Wednesday, July 20, 2016

Don’t forget your b.s. meter when conducting workplace investigations


By now, you’ve likely heard about the plagiarism flap that has embroiled the GOP following Melania Trump’s Monday-night convention speech.

In case you missed it, Melania Trump (or her speechwriter) is accused of copying parts of Michelle Obama’s 2008 DNC speech for Mrs. Trump’s 2016 oration.

Decide for yourself:



For its part, the Trump campaign has officially denied the allegations of plagiarism as “aburd,” while its high-profile surrogates have suggested that a mere seven-percent rate of identity does not count as plagiarism.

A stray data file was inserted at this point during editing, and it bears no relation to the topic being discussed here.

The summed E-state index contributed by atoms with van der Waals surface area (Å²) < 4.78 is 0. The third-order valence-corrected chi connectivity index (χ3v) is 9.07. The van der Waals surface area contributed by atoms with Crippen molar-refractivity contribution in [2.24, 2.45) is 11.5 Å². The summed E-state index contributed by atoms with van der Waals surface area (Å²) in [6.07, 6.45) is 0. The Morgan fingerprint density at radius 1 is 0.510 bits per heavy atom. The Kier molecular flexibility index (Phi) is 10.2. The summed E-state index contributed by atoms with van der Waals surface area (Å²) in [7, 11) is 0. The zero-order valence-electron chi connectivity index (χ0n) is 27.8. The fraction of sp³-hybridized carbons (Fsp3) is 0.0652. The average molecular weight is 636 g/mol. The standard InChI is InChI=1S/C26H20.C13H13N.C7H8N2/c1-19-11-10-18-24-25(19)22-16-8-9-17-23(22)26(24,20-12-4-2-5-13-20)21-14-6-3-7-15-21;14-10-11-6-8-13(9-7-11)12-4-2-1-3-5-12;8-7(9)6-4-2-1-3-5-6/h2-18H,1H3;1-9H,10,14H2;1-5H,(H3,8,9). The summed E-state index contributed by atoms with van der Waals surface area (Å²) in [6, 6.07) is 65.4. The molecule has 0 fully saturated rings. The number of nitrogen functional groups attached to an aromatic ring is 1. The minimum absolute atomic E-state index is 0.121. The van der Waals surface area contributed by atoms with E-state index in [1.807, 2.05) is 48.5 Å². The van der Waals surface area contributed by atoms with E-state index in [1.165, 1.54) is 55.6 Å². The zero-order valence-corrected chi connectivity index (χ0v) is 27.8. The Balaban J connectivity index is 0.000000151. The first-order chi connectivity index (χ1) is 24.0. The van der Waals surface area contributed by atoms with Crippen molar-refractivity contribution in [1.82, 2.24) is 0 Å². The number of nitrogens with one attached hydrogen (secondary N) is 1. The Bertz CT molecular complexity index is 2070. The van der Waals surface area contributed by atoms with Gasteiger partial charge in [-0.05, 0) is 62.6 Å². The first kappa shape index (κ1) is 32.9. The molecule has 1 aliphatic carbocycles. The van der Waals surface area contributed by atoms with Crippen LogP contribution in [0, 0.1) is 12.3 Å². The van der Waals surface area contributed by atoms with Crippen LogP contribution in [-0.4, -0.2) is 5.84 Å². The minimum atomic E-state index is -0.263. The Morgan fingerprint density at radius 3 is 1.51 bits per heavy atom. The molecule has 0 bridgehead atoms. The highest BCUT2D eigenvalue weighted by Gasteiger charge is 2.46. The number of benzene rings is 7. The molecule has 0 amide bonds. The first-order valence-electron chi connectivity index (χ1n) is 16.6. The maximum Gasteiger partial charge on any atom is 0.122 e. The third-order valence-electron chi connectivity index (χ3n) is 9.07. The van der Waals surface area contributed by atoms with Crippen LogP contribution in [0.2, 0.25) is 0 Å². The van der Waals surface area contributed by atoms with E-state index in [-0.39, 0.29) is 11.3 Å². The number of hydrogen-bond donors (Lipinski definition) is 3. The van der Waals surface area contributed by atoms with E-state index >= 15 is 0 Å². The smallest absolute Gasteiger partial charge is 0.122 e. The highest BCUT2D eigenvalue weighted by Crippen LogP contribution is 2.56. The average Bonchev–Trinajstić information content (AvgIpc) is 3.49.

As for me, I think that anyone who watches both speeches and concludes the Mrs. Trump’s writer did not crib Mrs. Obama’s speech can only be a shill for the Trump campaign. And I’m not trying to politicize this issue; it’s just that obvious. Any denial of plagiarism simply fails the b.s. test. 

Here’s the employment-law takeaway: when you are assessing credibility—for example, during a harassment or other workplace investigation—you do not check your common sense at the door. In fact, common sense serves as your best friend. Anyone who watched the above video can only reach the conclusion that someone copied Mrs. Obama’s speech for Mrs. Trump. To argue any differently borders on the ludicrous

Do not ignore your common sense. In fact, your b.s. meter very well might be your best ally in dealing with workplace issues.

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